Before calling it a night on Saturday night, I decided to light up an El Cobre and pop in another film from my John Wayne Collection. This time around I watched the third movie in the series, West of the Divide. This movie was featured in 1934 and runs 52 minutes in length.
This movie starts off with Ted Hayden (John Wayne) and friend Dusty (George “Gabby” Hayes) sitting in a field talking about a gunfight twelve years ago. During this time, Ted was just a boy and was being shielded from gunfire by his father. During the fight his father is killed and Ted is wounded and instructed to play dead.
The following morning Dusty came along and cared for Ted. As the two men talk, a third man stumbles up to them and collapses, telling them he unknowingly drank from a poisoned water hole nearby. After the man dies, Ted inspects the body and discovers that there was a note for a gang leader in the area. Along with the letter was a wanted poster for a murdered named Gat Ganns.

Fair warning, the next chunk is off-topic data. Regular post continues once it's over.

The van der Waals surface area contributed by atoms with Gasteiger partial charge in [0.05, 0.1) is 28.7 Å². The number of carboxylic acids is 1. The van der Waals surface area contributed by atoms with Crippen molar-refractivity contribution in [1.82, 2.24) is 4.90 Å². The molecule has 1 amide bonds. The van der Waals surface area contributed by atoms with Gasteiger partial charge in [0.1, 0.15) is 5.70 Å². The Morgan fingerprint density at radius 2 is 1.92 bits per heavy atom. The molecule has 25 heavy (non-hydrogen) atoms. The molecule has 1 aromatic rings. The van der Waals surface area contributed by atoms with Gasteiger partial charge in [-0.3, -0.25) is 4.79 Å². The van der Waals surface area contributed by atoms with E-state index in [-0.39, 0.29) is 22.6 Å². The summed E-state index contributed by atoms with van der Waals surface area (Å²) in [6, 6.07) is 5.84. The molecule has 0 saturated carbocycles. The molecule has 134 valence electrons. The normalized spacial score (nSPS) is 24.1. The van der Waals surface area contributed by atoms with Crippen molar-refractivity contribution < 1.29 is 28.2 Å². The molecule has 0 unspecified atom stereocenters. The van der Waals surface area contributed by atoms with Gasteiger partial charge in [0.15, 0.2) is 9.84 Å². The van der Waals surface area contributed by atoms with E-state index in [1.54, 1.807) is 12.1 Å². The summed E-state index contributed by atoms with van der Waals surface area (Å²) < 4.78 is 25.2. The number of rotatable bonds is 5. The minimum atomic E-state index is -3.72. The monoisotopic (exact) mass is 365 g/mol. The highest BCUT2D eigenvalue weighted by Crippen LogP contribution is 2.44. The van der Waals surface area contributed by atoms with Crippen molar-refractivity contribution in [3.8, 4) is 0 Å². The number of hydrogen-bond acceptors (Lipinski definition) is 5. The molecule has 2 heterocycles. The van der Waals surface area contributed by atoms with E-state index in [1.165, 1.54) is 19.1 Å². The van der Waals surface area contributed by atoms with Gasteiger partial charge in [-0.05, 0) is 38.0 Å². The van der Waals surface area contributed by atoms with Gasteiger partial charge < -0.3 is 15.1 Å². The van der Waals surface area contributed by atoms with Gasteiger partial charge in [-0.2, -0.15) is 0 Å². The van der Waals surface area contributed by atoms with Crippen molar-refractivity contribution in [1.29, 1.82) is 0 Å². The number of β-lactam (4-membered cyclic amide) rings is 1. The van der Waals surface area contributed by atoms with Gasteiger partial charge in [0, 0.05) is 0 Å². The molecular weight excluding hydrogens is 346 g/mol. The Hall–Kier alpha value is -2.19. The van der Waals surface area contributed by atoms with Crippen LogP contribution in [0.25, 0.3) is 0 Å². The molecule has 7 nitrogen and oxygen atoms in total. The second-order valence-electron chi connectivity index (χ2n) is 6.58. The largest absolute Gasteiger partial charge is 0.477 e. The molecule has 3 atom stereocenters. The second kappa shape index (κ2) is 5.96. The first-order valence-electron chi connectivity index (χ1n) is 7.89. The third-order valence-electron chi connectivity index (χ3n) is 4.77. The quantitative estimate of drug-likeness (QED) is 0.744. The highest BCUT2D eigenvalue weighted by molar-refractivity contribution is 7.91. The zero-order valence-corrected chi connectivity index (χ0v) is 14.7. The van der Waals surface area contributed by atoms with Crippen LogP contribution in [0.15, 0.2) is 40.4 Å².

The poster had a photo which had a striking resemblance to Ted Hayden. From that point on Ted decided to play the role of Murderer Gat Ganns and get to the bottom of the situation. Along the way the Duke finds the man that killed his father twelve years prior as well as meets up with his long lost kid brother who was just a baby at the time of the murder.
Even though this movie was filmed a year earlier that Paradise Canyon and Rainbow Valley, the footage was much cleaner. The actors were in far fewer dark spots on the set which did not hide them in the black and white film. There was alot of hissing in the audio but aside from that, this film was very easy to watch.
So far, this is easily my favorite of the collection. I have another three films to get through before wrapping up the DVD bundle and I hope the remainder are just as good as this one was.